Camera = Canon350D, lens= Canon 100-400mm @330mm, ISO=400,Aperture=f6.3,speed=1/320

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Posted by Monasette at 08:01 PM | Comments (0)

April 20, 2006

Charity Cases

Statue of St. Francis at Quin Abbey, Co. Clare.

The Galway Advertiser reports that the Franciscans in Galway have hired Tommy Tiernan to host a night of spiritual debate and discussion for young people next week. They obviously didn't hear Tommy's jokes about the Pope last Friday night when he hosted a night of up-and-coming comedians as part of the Galway Comedy Festival. I suspect even St. Francis would have struggled to be charitable about some of the acts on the night, or even the bar staff in the ballroom of the Radisson, who, as ever, seem determined to drive their customers into the arms of the Pioneers. Mercifully, there was no sign of Barry Murphy or Aengus McNally.

Camera = Canon350D, lens= Sigma 10-20mm @16mm, ISO=100,Aperture=f5,speed=1/400.

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Posted by Monasette at 11:52 PM | Comments (0)

Push the button

The Galway Camera Club will have their end of year competition in two weeks time - new members are asked to bring a small number of pictures to be judged on the night. This is my first year with the club and I haven't got around to entering any of the competitions so far. So I will enter the competition.

However, rather than picking the entries myself, I'm going to let you do it. Pick between one and five shots and leave a comment or send an email to me at blog AT monasette DOT com (just send the permanent link to the entry where the picture appeared or send the date that it was posted). I'll enter the five most popular. If no-one leaves any comments, I'll just go away and sulk for a while. And no-one wants that. Operators are standing by for your calls....

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Posted by Monasette at 07:12 AM | Comments (5)

April 19, 2006

Grainne Wailers

Galway has a long tradition of pirate women...

Camera = Canon5D, lens= Canon 100-400mm @260mm, ISO=500,Aperture=f5.6,speed=1/1600.

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Posted by Monasette at 11:47 PM | Comments (0)

April 18, 2006

Basket Case

Every morning, the people from the Galway Aquarium retrieve a basketful of crabs from the bay, just across the road from their building. But for the little crabs that fetch up in the basket, the journey is short and terminal. They are destined to become part of the attraction but only as part of the menu too. Every day, in the cuttlefish tank, the little crabs are dropped in. It's not a big tank, and there's nowhere to hide. They scuttle sideways in that comical little crab shuffle that they do, until they back up against the glass. At that point, the cuttlefish hovers over, their tentacles swaying to size up their propective meal. A quick lunge, and the crab disappears into the tuft of tentacles, it's claws waving until the cuttlefish begins chewing.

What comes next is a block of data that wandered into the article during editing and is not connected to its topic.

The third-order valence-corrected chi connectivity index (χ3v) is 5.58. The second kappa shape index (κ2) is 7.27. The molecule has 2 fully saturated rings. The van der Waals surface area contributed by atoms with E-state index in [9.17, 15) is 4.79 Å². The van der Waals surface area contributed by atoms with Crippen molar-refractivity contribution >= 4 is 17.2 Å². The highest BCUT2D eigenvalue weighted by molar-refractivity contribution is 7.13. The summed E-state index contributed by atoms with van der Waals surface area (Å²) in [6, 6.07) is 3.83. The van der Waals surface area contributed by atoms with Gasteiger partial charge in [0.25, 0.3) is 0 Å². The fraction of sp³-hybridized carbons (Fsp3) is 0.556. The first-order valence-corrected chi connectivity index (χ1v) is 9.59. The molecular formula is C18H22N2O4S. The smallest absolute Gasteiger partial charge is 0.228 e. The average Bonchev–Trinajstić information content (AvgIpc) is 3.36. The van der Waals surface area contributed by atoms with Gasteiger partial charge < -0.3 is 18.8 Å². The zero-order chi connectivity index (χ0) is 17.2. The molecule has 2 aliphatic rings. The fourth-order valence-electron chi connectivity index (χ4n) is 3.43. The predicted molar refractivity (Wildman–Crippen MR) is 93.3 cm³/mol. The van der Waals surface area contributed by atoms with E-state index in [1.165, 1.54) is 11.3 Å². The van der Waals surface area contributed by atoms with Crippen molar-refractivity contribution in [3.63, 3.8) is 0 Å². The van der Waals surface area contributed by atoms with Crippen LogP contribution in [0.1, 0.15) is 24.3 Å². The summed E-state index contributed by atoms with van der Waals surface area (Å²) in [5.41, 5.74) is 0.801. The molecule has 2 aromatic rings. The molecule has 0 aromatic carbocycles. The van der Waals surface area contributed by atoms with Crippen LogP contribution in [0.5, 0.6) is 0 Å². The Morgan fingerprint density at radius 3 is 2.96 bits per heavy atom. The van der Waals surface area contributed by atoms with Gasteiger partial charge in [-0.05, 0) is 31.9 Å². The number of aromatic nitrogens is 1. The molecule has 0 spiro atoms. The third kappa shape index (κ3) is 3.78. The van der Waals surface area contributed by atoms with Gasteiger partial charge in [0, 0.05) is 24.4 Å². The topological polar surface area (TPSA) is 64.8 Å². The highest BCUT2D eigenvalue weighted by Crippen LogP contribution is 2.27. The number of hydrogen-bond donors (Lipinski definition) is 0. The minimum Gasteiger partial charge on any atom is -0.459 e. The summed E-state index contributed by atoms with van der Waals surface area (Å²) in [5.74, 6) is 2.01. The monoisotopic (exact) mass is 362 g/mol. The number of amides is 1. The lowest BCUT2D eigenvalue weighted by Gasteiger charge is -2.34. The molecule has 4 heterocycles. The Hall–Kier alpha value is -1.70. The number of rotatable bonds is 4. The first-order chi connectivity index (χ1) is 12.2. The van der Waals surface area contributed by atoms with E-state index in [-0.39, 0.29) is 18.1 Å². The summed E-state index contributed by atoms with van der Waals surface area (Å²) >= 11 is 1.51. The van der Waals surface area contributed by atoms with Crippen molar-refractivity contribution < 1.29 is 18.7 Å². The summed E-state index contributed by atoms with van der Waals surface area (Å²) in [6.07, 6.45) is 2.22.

Dr. Zoidberg was never this cruel.

Camera = Canon5D, lens= Canon 24-105mm @95mm, ISO=1000,Aperture=f5.6,speed=1/25.

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Posted by Monasette at 11:54 PM | Comments (2)

April 16, 2006


There's something deliciously subversive about staging Beckett's Waiting for Godot at Easter, when churches all around the country will be filled with people also waiting for the return of Something. Will He turn up ? Who knows?

This weekend is also the 90th anniversary of the Easter Rising, and there's no shortage of people turning up to claim the mantle of true political descendants of the Rebels. Nearly every political party can claim ancestry, not just both politically but literally, given the number of grandfather or fathers of current politicians who fought in the rebellion. This year in Galway, you'll be doing well to get around the city tomorrow afternoon without bumping into at least one of the commemorations - Pearse's cottage in Rosmuc is usually the place of pilgrimage for the various flavours of Sinn Fein (i.e. Official, Republican, etc) - it's also open to tourists this weekend.

Camera = Canon350D, lens= Canon 100-400mm @400mm, ISO=200,Aperture=f9,speed=1/320.

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Posted by Monasette at 01:40 AM | Comments (1)

April 13, 2006

Green Field Site

Eyre Square is only open a few hours and already, it is infested by skaters.

Camera = Canon5D, lens= Canon 24-105mm @24mm, ISO=100,Aperture=f5,speed=1/200.

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Posted by Monasette at 08:10 PM | Comments (1)

April 10, 2006

Come hell or high water

Taken on the way to a camera club meeting the week before last at Ballyloughaun strand in the Renmore area of the city.

Camera = Canon350D, lens= Sigma 10-20mm @10mm, ISO=400,Aperture=f11,speed=1/60.

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Posted by Monasette at 08:58 AM | Comments (1)

I'll Go On

ESTRAGON: No, nothing is certain.

VLADIMIR: We can still part, if you think it would be better.

ESTRAGON: It's not worthwhile now.

VLADIMIR: No, it's not worthwhile now.

ESTRAGON: Well, shall we go?

VLADIMIR: Yes, let's go.

They do not move.